The K-T Boundary and the Kiowa Core

When I go hiking in the woods I like to see animals: deer, rocky mountain sheep, squirrels, and hawks to name a few. What I don’t see, but what I wish I could see, are dinosaurs. Anyone who is involved in geology is attracted to dinosaurs on some level, as are most people in the world. We would all like to be able to see dinosaurs when we hike in the woods. Who wouldn’t? But why are there no more dinosaurs, why have we been deprived of the sight of Triceratops grazing on the plains or a duck-billed dinosaur rising gargantuan-like in front of us? We cannot see dinosaurs any more because they went extinct, disappeared, were wiped out 65 million years ago. They had lived on this planet for 160 million years, yet something killed them off 65 million years ago creating the grandest of geological mysteries.

What we know of dinosaurs we are forced to learn from fossils. Dinosaurs first appeared on this planet about 230 million years ago during a time period geologists call the Triassic. They lived happily until 65 million years ago at the end of the Cretaceous period when they were wiped out by a catastrophe of unimaginable proportions. When they died, the Cretaceous period died, too, and the Tertiary period began. Thus, the time of the dinosaur extinction is referred to as the Cretaceous-Tertiary, or K-T, boundary (K is used for Cretaceous because an earlier period, the Cambrian, is abbreviated as C). What caused the extinction of the dinosaurs and how it occurred is an important question not only for geologists and people who like dinosaurs but for all scientists concerned with the evolution of life. In order to answer this question, we need to look at just what happened 65 million years ago.

The dinosaurs weren’t the only animals to go extinct 65 million years ago, lots of others were killed off, too. In fact about 70% of all life on this planet was killed off; lots of plants, land animals, and sea creatures became extinct, too. The K-T boundary is important because it represents the time of this great extinction. Naturally, geologists would like to see the rocks from this time in order to look for possible clues to what killed everything off. Luckily there are places on this planet where you can actually put your finger on the layer of rock that has dinosaurs below it and no dinosaurs above it. This is the K-T boundary, the rock deposited at the time when the dinosaurs went extinct. The actual layer in rock is less then an inch thick and can be found all over the world. What makes the K-T boundary special is that the rock layer actually contains clues that have helped explain what killed the dinosaurs.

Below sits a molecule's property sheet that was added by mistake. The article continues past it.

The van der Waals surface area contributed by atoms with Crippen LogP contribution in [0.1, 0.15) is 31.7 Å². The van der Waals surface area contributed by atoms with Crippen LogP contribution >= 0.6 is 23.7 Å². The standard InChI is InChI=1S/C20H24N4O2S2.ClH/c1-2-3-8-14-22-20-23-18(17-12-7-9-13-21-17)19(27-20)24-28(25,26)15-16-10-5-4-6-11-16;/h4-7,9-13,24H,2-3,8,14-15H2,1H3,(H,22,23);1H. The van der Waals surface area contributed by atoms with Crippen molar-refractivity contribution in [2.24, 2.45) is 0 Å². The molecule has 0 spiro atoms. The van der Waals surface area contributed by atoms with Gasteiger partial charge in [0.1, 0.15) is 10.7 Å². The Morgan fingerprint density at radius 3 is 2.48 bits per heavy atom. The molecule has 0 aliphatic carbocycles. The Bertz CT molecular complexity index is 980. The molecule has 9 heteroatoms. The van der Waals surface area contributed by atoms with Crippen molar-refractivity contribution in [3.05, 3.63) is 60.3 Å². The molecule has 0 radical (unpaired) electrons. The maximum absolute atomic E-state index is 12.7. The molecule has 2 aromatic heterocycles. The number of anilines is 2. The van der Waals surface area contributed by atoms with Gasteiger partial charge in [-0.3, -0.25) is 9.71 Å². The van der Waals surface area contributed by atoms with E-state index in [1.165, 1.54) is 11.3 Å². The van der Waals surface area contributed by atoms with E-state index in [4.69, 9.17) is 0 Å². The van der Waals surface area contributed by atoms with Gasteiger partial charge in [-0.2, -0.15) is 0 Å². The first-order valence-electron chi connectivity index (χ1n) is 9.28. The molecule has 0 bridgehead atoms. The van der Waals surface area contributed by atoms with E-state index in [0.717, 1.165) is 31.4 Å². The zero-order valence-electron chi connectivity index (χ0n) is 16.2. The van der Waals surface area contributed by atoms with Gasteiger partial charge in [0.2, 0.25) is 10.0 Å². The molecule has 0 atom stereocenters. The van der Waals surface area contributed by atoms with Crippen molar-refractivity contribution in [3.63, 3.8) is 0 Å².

Before 1980, many people had ideas about what killed the dinosaurs, but no one had an idea that could actually be tested. In 1980, a team of scientists from California proposed (in what is known as the Alvarez theory, named after two of the scientists) that a large meteorite hit the earth precisely 65 million years ago and killed off the dinosaurs and everything else. Their statement was unique in that, if it was true, it would be possible to test the K-T boundary around the globe and look for evidence of a meteorite. Meteorites are unusual in that they contain metals not commonly found on this earth. One such metal is iridium, a metal much like platinum.

What the Alvarez group of scientists found in the K-T boundary in Italy was a lot of iridium, precisely at the rock layer that marks the boundary. Because they found so much iridium in the boundary layer, they reasoned that it could only have come from a meteorite, and a big one at that. If a big meteorite had hit the earth at the K-T boundary, then surely it must have done a lot of damage and could have killed off the dinosaurs. The Alvarez team estimated that the meteorite that hit the earth was about six miles wide, the size of Mount Everest!

The explosion from this meteorite made the loudest sound that was ever heard in our solar system. Too bad we weren’t around to hear it. Unfortunately for the dinosaurs, and a lot of other animals, they did hear it, and they didn’t survive. The explosion from the meteorite hitting the earth, off the coast of Mexico as we now know, sent vast clouds of dust into the air. The dust blocked the light from the sun and made the whole world very cold for a long time. With no sunlight, lots of the plants died; with no plants, the animals that ate plants died; the animals that ate the animals that ate plants also died and so on—until 70% of everything was dead.

The K-T boundary exists around the world but has never been found in the Denver Basin. We hope to find the actual layer that contains the metals from the meteorite in the Kiowa core and a promising portion of the core has been identified. We’re currently waiting for tests to be run on that part of the core, one of which looks for Iridium, and hope to know more soon.

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